Texas is one of the few remaining states that hasn’t adopted some form of “no-excuse” absentee voting. While more than 30 states now allow all voters to vote by mail, in Texas, casting a ballot by mail is restricted to eligible voters who are over the age of 65, have disabilities, and who are out of town when elections are held.
A coalition of advocacy groups urged Abbott to lift restrictions on the state’s limited vote-by-mail program for the upcoming runoffs. The groups, which include the ACLU of Texas and the Texas Civil Rights Project, say that Abbott has the ability to expand mail-in voting with the swipe of a pen.
The groups sent a letter to Secretary of State Ruth Hughs on Wednesday, urging the state to issue guidance to county election administrators making vote-by-mail available for all eligible voters. As the letter explains, Texas’ election code allows for universal mail voting in the face of public health emergencies: “Pursuant to state law, a voter qualifies to vote by mail ‘if the voter has a sickness or physical condition that prevents the voter from appearing at the polling place on election day without a likelihood . . . of injuring the voter’s health.’” (Abbott declared a public health emergency on Thursday, effective through April 3.)
Direct Action Texas, a right-wing group, urged Abbott to reject calls for expanded mail-in voting, which it says is just a liberal trojan horse. “The Democrat political maneuver, is thinly veiled in the interest of public health, was anticipated and should be rejected,” the group wrote in a post this week.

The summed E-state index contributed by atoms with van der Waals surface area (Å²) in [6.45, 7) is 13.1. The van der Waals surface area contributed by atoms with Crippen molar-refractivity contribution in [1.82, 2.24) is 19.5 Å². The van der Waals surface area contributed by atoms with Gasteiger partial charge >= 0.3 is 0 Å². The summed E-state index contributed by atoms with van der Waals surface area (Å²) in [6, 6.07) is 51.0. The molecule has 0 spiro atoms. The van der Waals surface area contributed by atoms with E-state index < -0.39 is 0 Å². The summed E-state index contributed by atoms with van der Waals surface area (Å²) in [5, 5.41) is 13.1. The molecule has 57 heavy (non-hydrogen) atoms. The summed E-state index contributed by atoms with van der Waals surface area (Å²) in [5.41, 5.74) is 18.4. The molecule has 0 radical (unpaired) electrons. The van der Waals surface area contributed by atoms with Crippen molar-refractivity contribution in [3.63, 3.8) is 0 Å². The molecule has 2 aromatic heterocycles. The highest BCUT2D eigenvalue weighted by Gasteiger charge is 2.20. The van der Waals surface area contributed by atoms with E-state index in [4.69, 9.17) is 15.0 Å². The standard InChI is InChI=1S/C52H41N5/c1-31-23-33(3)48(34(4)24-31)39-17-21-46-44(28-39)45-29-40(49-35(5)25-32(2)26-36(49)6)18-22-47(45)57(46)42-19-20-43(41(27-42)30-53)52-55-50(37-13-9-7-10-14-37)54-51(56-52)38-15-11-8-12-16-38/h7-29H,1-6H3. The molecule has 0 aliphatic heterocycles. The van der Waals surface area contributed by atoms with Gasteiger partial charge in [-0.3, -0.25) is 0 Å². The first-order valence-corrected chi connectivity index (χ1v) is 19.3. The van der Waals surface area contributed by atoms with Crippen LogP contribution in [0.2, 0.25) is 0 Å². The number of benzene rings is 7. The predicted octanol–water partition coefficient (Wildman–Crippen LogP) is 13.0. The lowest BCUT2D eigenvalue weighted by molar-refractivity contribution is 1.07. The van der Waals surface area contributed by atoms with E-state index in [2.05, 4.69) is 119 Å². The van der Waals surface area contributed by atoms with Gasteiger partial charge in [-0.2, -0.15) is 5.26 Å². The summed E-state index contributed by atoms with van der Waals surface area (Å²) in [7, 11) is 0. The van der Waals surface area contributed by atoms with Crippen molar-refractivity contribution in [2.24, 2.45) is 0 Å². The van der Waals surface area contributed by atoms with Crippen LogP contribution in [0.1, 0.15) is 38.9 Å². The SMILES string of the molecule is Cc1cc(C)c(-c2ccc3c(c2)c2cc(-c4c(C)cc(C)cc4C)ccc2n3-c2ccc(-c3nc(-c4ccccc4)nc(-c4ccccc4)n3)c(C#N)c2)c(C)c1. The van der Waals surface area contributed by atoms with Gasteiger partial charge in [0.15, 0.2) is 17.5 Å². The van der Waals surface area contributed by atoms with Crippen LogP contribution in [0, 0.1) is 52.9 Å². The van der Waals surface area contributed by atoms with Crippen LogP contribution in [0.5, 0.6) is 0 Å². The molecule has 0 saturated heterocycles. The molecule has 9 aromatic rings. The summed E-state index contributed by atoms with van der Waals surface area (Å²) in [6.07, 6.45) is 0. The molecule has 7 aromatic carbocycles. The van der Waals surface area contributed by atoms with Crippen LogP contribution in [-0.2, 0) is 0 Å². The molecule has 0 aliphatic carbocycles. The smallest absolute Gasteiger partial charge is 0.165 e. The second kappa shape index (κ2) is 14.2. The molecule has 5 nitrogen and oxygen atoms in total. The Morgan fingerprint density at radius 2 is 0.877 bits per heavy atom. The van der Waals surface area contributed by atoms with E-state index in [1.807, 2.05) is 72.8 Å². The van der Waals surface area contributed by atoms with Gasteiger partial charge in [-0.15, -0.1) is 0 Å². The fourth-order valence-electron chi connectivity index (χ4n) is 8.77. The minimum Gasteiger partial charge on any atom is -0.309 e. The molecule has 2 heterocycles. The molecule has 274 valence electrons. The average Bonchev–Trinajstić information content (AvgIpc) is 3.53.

Right-wing activists have long used isolated instances of mail-in ballot tampering in Texas to fuel allegations of widespread voter fraud and calls for even stricter voting laws. State Attorney General Ken Paxton and Abbott, who previously held the post, both aggressively pursued voter fraud cases around mail-in voting.
Meanwhile, county election administrators are desperate for the governor to provide some sort of direction. Universal mail-in voting for the runoffs would require time and resources that they don’t have. In the big urban counties, providing ballots to all eligible voters in time for May runoffs would be a herculean task; the state’s most populous county, Harris, has 2.5 million registered voters. “That would be astronomical. We would have to do a lot of work to make that possible,” says Michael Winn, the director of elections for the Harris County Clerk. He says the change would require emergency funding from the state to get the resources—from ballot supplies to additional staff—necessary to pull it off.
Chris Davis, the legislative chair for the Texas Association of Elections Administrators, warns that a rapid pivot to universal mail-in voting could result in disaster. “We’re just not geared up for that,” says Davis, who is the elections administrator for Williamson County. “Our elections in Texas—right or wrong—are meant to be held, for the most part, with in-person voting and then exceptions given for ballot-by-mail. And to pivot off that in short order, it’d be something significant.” He believes the best plan is to pair a lifting of mail-in voting restrictions with a rescheduled runoff date that gives officials time to prepare.
It’s not yet clear if state leaders will heed that advice. Davis says the Texas Association of Elections Administrators hasn’t heard anything from the governor or secretary of state.